This was a stupid rule to start with. I don’t even know why it was instituted. It was ridiculous that the refs missed the call on the RB being down, not only his enture forearm and elbow, but his knee hit, too. And, to fudge it all up the coach, pissed off because the non-replacement refs missed not one, but two points of contact, threw his flag in anger and is further penalized by not having an obvious blown call reviewed?

    No, this rule should be changed, “Not tomorrow. Not after breakfast. NOW!” – Warden Norton from The Shawshank Redemption

  5. steelerdynasty2010 says: Nov 28, 2012 8:49 AM

    ridiculous rule…ridiculous explanation as to why it wont be changed…just ridiculous all the way around….

    should be treated like any other time that a flag gets thrown on a play that cannot be legally challenged. take 10 seconds to tell him that he cant challenge it and tell him why, continue on with the game. the whole point of automatic reviews and challenges is to get the calls right, not to discourage coaches from being proactive about being sure the calls made on the field are correct. wasnt there an incident this year where a WR broke away and flipped the ball just short of the goal line? cant remember which one, but i’m 99% sure it happened. even with the automatic review, the error was not caught so i cant blame schwartz for wanting to challenge such an obvious error. the problem with the automatic challenge is that you cant be sure what exactly they are watching. are they watching the ENTIRE play or just looking for whether or not he was inbounds/out of bounds? making sure he broke the plane of the goal line? you just cant be sure if you dont tell the ref EXACTLY what you want reviewed, as you would if you threw a challenge flag yourself.

    as with the OT rules, if it’s good enough and fair for the playoffs, it should be good enough and fair for the ENTIRE SEASON.

  6. thestrategyexpert says: Nov 28, 2012 8:49 AM

    When some kind of committee can come together to decide to bounce Goodell for a good commissioner then then NFL can start cleaning up ALL of if it’s many problems. Start at the top and get the main problem out of there, and then begin the healing process to strengthen the game for the future. That was easy to figure out. Now the NFL just needs to do it.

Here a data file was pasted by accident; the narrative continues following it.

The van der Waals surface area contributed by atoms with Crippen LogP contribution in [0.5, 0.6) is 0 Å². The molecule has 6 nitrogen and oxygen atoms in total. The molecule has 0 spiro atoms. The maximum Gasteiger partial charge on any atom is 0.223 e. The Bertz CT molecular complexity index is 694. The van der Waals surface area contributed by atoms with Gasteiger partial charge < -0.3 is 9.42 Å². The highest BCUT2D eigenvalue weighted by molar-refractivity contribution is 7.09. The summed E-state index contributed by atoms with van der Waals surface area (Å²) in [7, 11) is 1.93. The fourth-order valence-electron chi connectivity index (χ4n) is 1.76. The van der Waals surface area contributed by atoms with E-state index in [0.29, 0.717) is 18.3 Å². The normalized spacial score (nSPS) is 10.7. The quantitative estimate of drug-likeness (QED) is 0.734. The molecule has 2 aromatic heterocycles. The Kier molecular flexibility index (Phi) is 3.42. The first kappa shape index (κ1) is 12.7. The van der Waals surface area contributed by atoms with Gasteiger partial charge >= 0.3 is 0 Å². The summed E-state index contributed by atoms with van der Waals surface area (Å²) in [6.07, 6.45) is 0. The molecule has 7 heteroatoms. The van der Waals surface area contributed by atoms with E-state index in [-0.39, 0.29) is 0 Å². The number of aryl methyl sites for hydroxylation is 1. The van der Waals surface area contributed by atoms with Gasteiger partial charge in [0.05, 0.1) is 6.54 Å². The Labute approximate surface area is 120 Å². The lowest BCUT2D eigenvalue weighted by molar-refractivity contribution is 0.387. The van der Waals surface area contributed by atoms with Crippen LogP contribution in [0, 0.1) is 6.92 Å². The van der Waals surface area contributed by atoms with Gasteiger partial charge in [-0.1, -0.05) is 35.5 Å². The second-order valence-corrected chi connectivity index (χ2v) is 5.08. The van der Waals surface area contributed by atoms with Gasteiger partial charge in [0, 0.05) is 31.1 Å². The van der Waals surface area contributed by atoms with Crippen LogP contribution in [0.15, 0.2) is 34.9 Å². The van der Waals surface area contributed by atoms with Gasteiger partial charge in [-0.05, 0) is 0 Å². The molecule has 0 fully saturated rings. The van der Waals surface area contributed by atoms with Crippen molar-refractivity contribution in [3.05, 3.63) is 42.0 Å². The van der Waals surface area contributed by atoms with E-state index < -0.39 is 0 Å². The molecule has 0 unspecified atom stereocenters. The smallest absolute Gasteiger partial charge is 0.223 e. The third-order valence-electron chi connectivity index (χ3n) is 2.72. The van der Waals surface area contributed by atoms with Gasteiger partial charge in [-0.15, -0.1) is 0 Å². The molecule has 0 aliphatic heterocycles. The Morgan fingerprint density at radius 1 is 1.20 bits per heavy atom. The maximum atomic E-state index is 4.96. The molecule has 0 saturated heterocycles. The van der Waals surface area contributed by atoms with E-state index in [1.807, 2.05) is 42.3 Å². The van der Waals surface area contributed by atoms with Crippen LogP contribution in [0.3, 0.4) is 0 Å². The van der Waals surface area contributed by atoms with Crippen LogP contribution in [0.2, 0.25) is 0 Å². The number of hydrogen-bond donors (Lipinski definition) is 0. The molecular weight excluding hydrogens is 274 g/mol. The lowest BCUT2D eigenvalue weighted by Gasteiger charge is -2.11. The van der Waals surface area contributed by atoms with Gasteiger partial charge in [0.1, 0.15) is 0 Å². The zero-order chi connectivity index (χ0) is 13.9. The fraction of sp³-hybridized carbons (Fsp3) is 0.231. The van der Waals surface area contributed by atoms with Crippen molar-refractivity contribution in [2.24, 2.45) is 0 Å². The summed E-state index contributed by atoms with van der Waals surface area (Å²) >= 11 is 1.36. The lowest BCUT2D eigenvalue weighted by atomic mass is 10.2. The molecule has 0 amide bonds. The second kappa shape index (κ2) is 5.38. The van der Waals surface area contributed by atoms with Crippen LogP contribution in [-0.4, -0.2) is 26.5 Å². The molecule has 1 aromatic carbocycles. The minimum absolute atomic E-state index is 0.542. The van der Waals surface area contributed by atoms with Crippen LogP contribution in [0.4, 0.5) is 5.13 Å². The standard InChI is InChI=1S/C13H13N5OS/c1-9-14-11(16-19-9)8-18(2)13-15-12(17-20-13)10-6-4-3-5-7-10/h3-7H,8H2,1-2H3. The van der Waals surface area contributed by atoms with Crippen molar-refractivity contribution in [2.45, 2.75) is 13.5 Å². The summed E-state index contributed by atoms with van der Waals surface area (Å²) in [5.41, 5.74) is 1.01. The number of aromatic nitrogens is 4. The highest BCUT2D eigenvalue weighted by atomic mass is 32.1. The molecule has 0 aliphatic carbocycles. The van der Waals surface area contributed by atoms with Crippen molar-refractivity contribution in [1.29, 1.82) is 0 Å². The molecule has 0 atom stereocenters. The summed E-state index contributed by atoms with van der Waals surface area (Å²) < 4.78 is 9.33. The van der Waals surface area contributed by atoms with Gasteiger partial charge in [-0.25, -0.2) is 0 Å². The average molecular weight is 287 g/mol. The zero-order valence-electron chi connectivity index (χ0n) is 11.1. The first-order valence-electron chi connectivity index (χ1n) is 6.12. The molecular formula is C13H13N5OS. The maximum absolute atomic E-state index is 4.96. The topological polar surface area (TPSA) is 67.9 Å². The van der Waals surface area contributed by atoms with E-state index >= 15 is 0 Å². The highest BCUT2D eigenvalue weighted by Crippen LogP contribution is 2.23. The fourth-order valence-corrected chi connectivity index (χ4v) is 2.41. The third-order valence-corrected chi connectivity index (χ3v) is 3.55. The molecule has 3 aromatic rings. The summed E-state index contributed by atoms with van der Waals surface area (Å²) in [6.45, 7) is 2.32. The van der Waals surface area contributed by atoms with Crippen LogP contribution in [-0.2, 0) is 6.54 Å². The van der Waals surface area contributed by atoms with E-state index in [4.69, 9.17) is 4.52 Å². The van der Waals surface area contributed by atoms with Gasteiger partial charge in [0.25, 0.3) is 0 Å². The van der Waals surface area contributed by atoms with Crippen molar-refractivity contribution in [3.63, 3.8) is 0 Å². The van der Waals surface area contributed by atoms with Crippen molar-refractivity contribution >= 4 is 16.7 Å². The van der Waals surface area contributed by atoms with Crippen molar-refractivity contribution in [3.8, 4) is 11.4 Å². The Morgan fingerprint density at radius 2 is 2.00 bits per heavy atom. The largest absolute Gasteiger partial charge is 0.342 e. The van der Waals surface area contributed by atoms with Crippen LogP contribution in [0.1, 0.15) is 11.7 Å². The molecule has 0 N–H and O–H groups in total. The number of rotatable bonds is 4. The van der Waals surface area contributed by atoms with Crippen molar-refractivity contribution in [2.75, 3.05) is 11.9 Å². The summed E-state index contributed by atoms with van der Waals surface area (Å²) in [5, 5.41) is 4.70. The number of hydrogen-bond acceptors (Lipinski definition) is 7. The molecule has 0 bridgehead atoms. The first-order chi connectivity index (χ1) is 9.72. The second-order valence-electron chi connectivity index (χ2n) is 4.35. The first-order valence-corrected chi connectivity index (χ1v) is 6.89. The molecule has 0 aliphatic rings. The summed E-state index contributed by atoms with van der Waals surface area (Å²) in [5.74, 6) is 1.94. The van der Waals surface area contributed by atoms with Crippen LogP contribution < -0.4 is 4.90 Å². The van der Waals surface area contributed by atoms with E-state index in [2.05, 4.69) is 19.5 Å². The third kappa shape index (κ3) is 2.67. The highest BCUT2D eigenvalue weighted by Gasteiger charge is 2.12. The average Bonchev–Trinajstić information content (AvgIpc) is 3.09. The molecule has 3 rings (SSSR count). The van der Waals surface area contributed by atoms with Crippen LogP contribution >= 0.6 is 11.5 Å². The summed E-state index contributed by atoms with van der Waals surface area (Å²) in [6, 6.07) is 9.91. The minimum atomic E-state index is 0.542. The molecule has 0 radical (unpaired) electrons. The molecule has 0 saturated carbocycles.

7. jaypell says: Nov 28, 2012 8:59 AM

    they need to make it to where you can challenge any play..

  8. buffalobills2012 says: Nov 28, 2012 9:39 AM

    I was always a fan of Goodell being that he was from WNY but after reading spygatebook.com and I see the shady biz that took place under his watch and the decsions that he made to hide the truth from the public on the Pats ONGOING cheating practices, I want to spit in his face. Literally. I can only still believe that Goodell and Kraft have a very very shady relationship.
    And BTW, the Pats are still, I repeat, still cheating.

  9. kelvinmchale says: Nov 28, 2012 9:46 AM

    What about when a player crosses the goal line with the ball and it’s NOT ruled a touchdown on the field? All scoring plays are automatically reviewed, but what about this situation? If the coach of this team is out of challenges, then they are screwed. This is a huge gap in the review system and teams can lose games because of it. When the Competition Committee makes or changes a rule they need to think of it in terms of it happening during the biggest play of the Super Bowl, because inevitably that’s when it will happen.

  10. flickaboogie says: Nov 28, 2012 12:57 PM

    It really a shame that a bad rule like this can change the playoff picture for several teams, not just the Lions. This rule needs to be changed now!

  11. joeyashwi says: Nov 28, 2012 9:01 PM

    It’s a good rule. Keep it in. If the coaches can’t remember the one rule of throwing a red flag then they shouldn’t be coaching. Games are won and lost based on penalties, missed calls, bad calls, etc. Player and coaching judgements factor in also. Know the rules! Follow the rules!